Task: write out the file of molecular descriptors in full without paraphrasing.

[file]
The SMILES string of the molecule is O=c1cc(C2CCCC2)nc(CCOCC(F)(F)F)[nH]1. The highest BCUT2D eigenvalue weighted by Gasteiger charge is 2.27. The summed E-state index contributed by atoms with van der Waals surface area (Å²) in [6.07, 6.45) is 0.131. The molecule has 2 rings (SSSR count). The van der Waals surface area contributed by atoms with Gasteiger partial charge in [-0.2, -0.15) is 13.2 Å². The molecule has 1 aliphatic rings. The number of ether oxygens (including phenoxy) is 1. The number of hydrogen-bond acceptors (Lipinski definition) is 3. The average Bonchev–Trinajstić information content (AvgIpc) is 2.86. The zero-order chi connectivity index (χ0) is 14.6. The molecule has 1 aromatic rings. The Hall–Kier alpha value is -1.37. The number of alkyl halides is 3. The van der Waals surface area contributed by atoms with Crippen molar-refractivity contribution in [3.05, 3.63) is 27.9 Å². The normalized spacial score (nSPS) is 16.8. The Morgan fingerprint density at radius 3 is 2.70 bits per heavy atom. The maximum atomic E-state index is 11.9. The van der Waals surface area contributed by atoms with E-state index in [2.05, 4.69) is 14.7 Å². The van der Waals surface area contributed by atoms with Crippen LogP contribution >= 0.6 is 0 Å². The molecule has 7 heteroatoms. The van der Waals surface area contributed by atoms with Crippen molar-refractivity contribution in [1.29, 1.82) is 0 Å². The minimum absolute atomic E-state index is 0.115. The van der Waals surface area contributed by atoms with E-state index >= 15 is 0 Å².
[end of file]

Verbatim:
The SMILES string of the molecule is O=c1cc(C2CCCC2)nc(CCOCC(F)(F)F)[nH]1. The highest BCUT2D eigenvalue weighted by Gasteiger charge is 2.27. The summed E-state index contributed by atoms with van der Waals surface area (Å²) in [6.07, 6.45) is 0.131. The molecule has 2 rings (SSSR count). The van der Waals surface area contributed by atoms with Gasteiger partial charge in [-0.2, -0.15) is 13.2 Å². The molecule has 1 aliphatic rings. The number of ether oxygens (including phenoxy) is 1. The number of hydrogen-bond acceptors (Lipinski definition) is 3. The average Bonchev–Trinajstić information content (AvgIpc) is 2.86. The zero-order chi connectivity index (χ0) is 14.6. The molecule has 1 aromatic rings. The Hall–Kier alpha value is -1.37. The number of alkyl halides is 3. The van der Waals surface area contributed by atoms with Crippen molar-refractivity contribution in [3.05, 3.63) is 27.9 Å². The normalized spacial score (nSPS) is 16.8. The Morgan fingerprint density at radius 3 is 2.70 bits per heavy atom. The maximum atomic E-state index is 11.9. The van der Waals surface area contributed by atoms with E-state index in [2.05, 4.69) is 14.7 Å². The van der Waals surface area contributed by atoms with Crippen LogP contribution >= 0.6 is 0 Å². The molecule has 7 heteroatoms. The van der Waals surface area contributed by atoms with Crippen molar-refractivity contribution in [1.29, 1.82) is 0 Å². The minimum absolute atomic E-state index is 0.115. The van der Waals surface area contributed by atoms with E-state index >= 15 is 0 Å².